Illustration of frog playing a violin by Jennifer Martinez-Flood

Enjoy the Silence by Jamie L. Rotante

Nov 22, 2022

One Punk’s Look at Social Anxiety, Neuroticism, and Other Fun Stuff

I’m sitting alone in an empty house, only hearing the gentle licking sound of the dog I’m watching. The anxious lapping of the dry skin on his paws provides the soundtrack of my solitude. I’ve finally found someone more of a nervous mess than I am. It’s nighttime, and the promise of battering wind and rain has given a sullen, dark loom over the evening sky. I’m not quite in the hurricane’s path, but I’m closer to it than I would be up north. The front door doesn’t close all the way. I’m five hundred miles from home.

But I’m fine.

To get here I traveled by plane on my own (for the first time in my life solo, and the second time I’ve ever been on a plane, period). I was fine.

This is the longest I’ve ever been on my own, without family or my husband. I’m still doing fine.

This was necessary.

It’s like a vacation from reality, despite reality still very much being a part of it. It’s a retreat from the distractions of home.

I know it seems odd to put myself in a state of isolation willingly after we’ve had so many consecutive lockdowns (of varying degrees of severity and personal responsibility, based on who and where you were). Still, there’s something different about choosing to be isolated. And sure, I’m working throughout and chatting with my husband, mom, and friends frequently, but every day I still only have choices to make for just me and the dog I’m watching. It’s like a vacation from reality, despite reality still very much being a part of it. It’s a retreat from the distractions of home.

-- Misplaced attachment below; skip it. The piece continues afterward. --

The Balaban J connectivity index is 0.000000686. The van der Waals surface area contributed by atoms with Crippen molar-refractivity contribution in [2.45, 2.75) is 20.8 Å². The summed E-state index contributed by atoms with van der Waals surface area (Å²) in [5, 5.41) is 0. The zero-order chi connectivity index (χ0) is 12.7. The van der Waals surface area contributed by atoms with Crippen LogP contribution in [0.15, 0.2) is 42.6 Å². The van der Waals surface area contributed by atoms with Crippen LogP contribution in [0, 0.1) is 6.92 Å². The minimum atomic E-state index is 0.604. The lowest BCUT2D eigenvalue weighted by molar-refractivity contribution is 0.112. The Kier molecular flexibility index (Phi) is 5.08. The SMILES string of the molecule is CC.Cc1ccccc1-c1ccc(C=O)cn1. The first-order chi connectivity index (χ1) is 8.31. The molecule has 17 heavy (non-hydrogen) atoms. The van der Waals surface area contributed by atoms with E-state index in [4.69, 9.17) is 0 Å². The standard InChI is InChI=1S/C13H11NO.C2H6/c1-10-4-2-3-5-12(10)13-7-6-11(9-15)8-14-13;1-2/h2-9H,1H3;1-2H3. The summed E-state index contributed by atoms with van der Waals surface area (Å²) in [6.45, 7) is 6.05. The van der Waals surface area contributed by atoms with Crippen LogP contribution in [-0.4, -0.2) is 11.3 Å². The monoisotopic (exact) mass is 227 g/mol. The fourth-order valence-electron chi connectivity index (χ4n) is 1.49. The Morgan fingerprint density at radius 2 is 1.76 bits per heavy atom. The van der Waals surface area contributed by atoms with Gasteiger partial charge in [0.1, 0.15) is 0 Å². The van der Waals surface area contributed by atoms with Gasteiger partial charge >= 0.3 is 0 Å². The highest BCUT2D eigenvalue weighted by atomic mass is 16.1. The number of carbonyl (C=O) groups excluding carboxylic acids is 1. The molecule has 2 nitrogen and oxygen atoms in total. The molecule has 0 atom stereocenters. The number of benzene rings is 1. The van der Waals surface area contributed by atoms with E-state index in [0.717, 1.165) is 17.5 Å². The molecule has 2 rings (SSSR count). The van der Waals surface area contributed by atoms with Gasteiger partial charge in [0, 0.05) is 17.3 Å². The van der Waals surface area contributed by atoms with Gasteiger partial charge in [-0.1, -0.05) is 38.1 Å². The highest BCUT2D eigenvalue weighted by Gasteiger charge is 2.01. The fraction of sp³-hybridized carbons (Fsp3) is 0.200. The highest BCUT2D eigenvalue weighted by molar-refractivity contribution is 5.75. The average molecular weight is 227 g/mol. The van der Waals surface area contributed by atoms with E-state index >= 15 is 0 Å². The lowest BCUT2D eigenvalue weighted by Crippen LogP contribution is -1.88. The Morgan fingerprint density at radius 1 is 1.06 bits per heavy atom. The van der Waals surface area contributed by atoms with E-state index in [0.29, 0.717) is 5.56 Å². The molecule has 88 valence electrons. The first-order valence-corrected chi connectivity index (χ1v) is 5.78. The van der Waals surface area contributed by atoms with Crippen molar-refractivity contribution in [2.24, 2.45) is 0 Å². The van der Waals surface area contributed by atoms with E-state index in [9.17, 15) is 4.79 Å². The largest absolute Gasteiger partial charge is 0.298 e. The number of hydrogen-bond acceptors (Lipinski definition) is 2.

Over the past two months, I’ve been making many changes in my life. Initially, this trip was when I was going to start some of those changes, but I found no sense in waiting to improve my life and well-being and kickstarted Jamie 2.0 at the beginning of August. Nothing incredibly earth-shattering, mind you, just decreasing my alcohol intake, focusing on blossoming friendships and being safely social, continuing to exercise and spend time outside, and working on my confidence. And all in all, it’s been going great.

But none of that magically solves all the problems of life. The same things that have been plaguing me for years are still there—inability to make sufficient time for myself, hindering my creative output, and feeling like my time is consumed by others’ demands instead of my own. How do I begin the process of alleviating these woes, if removing some of the more harmful aspects of my life is barely chipping away at them?

Remove not just the problems, but myself entirely.

I offered to dog- and housesit while my uncle and aunt are on a cruise with some close friends so I could get a chance to visit them after not seeing them for the past three years, and so I could spend time with their beloved family dog. But also, so I could give myself a break from everything that tempts me, everything that pulls me away from my day to day goals.


Without feeling obligated to others—furry friend not included—I can center all my obligations on myself. I have only myself to worry about every day, and as such, I can take the time to decompress, to write, to take online classes I’ve signed up for but never sat down and attended, to tie up loose creative ends and breathe new life into dormant ones, maybe even create a new one or two.

So how has it been going so far?

Fine, I guess.